November 15, 1990. Certiorari Denied January 2, 1991.
APPEAL FROM THE DISTRICT COURT OF SANTA FE COUNTY, ART ENCINIAS, D.J.
Richard C. Bosson, Bosson Canepa, P.A., Santa Fe, for plaintiff-appellee.
George M. Scarborough, Santa Fe, for defendants-appellants.
Defendants appeal from a final judgment in an action for fraud and formal probate. Our fourth calendar notice proposed summary affirmance. Defendants filed a memorandum in opposition. Not being persuaded by defendants' arguments, we affirm.
The trial court found that the conveyance of a radio station license from decedent, Reginaldo Espinoza, II, to his mother, defendant Trinnie Espinoza, was fraudulent and ordered that the conveyance be set aside subject to the approval of the Federal Communications Commission (FCC). The court also ordered that probate regarding the estate of decedent be reopened and that the verified statement closing small estate be vacated. After defendants' notice of appeal was filed, an order was entered appointing an administrator of decedent's estate.
Defendants do not challenge the finding that the conveyance was fraudulent. They claim that Judge Encinias was without jurisdiction to order probate reopened because he was not the designated judge in the probate case and that the filing of their notice of appeal precluded him from appointing the new administrator. They also contend that the district court's order intruded on the FCCs' exclusive jurisdiction to determine who can hold a radio license.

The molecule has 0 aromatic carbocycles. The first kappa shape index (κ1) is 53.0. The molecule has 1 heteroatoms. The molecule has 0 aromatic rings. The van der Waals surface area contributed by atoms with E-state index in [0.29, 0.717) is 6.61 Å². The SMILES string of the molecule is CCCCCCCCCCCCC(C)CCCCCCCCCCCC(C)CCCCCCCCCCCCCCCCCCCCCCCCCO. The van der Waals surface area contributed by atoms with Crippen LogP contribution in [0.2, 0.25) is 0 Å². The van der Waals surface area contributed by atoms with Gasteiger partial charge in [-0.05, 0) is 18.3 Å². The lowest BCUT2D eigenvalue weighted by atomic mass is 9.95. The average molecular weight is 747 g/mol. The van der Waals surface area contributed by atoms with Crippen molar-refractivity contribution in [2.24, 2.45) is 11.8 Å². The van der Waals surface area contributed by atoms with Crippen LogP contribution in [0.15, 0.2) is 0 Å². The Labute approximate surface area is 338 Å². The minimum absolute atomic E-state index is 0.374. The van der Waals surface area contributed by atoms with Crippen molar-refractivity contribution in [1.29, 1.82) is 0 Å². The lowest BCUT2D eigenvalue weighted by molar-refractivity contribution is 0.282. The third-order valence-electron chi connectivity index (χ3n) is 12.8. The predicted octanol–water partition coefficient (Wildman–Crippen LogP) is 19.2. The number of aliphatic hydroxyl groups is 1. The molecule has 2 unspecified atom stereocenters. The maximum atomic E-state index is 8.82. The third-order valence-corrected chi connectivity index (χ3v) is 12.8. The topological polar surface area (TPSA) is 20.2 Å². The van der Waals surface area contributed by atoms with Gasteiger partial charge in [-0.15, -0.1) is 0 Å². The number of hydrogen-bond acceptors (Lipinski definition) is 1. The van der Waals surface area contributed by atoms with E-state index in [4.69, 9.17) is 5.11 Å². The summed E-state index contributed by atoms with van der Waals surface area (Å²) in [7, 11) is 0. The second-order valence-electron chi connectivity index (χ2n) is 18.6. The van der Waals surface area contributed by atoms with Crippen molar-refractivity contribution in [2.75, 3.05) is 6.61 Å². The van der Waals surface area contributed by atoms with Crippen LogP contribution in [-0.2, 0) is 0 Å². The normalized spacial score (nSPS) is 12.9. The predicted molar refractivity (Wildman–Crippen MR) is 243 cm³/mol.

On December 1, 1984, decedent made a deathbed assignment of an FCC license for radio station KRDD to Trinnie. The transfer rendered decedent insolvent, and he passed away on December 17, 1984, without any assets. At the time of the conveyance, decedent was indebted to plaintiff pursuant to a 1981 judgment for over $15,000.
After his son's death, Reginaldo, acting on behalf of Trinnie and purporting to act as administrator of his son's estate, submitted a transfer application to the FCC. The FCC requested evidence of the probate proceedings before considering the application; there was no pending probate action at that time. The district court granted Reginaldo's petition to open a probate matter and to appoint him special administrator. While the probate matter was open, Reginaldo did not notify plaintiff of the action so as to allow him to file a claim against decedent's estate. After the FCC received evidence of the probate proceedings, it approved the transfer of the license from decedent to Trinnie. Reginaldo subsequently caused a verified statement closing small estate to be filed.